DataDirect Networks (DDN) is set to acquire all of Tintri's assets after entering into a "non-binding" agreement.
Tintri's future has been in serious doubt over recent months, with the vendor revealing last month that it would not have enough funds to survive into July. It has since been informed by the NASDAQ market that its shares will be delisted after it failed to report its quarterly numbers.
Storage vendor DDN has now claimed it has agreed to acquire Tintri's assets after signing a letter of intent agreement.
DDN CEO Alex Bouzari said: "DDN is working with Tintri's co-founders, team members, advisers and creditors to develop a winning plan designed to provide Tintri's customers with continuity in support of their installed base as well as a winning road map for their long-term requirements.
"Tintri's industry-leading all-flash scale out and automation enterprise storage solutions have been successfully deployed in more than 1,000 companies, including 20 of the Top Fortune 100. They are essential tools to help organisations build agile development environments for cloud-native applications and run mission-critical enterprise applications better than ever before."
Tintri has not yet published any information concerning the agreement on the investor relations page of its website.
DDN was founded in 1998 by Bouzari, according to Crunchbase, and its last funding round of $9.9m was in 2002.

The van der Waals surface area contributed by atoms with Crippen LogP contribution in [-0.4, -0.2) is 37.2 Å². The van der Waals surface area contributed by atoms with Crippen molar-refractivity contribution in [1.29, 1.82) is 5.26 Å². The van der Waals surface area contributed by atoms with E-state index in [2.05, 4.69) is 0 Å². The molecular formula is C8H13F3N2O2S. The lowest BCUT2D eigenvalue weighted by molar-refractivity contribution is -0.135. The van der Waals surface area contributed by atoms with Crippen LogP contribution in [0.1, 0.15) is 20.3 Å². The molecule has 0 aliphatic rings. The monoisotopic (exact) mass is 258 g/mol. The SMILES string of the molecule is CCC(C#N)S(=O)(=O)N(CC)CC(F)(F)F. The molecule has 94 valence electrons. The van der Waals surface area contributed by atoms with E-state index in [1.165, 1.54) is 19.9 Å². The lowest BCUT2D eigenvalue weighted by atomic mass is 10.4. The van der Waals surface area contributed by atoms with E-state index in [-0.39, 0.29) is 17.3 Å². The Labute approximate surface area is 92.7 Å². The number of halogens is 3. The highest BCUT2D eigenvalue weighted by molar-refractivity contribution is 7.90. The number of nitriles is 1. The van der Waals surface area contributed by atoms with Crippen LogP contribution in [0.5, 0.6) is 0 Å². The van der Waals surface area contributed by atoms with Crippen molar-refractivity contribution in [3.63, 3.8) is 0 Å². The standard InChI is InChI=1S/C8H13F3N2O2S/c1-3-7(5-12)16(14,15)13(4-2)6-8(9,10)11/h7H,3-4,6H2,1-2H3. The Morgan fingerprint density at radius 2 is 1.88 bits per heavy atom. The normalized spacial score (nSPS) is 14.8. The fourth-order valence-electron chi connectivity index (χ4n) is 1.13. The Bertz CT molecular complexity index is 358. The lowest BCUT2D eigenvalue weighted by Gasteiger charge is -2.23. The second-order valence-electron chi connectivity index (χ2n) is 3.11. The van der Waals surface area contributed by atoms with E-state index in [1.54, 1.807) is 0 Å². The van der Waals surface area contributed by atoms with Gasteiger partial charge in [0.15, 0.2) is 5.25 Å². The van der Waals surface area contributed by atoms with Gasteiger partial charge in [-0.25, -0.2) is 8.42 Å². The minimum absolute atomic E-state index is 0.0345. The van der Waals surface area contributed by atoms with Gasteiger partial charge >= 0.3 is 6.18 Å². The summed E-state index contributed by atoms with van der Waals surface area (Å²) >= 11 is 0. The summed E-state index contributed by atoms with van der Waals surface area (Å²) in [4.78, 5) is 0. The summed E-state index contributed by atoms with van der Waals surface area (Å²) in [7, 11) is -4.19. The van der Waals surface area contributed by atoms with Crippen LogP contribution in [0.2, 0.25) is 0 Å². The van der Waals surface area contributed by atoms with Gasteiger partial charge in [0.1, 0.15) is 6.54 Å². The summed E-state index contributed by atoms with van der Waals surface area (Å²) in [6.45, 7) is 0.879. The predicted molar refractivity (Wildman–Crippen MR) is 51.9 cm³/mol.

Earlier in the year the firm announced the acquisition of the Lustre file system from Intel. It claims to have its systems installed in thousands of datacentres across sectors including healthcare, energy, manufacturing, financial services, academia and research.
We weed out the key information from the networking giant's Q1 numbers
CRN's Women in Channel role model Logicalis COO Natalie Matthews explains the impact of mentorship, 'imposter syndrome' and why the channel has to do a better job at selling the industry to young people
Mohit Aron claims Cohesity is having the same impact on the back-up market as the smartphone on its own space, while taking shots at the likes of Veeam
Outsourcer says the size of the operation should be considered before criticising the error that affected 43,000 women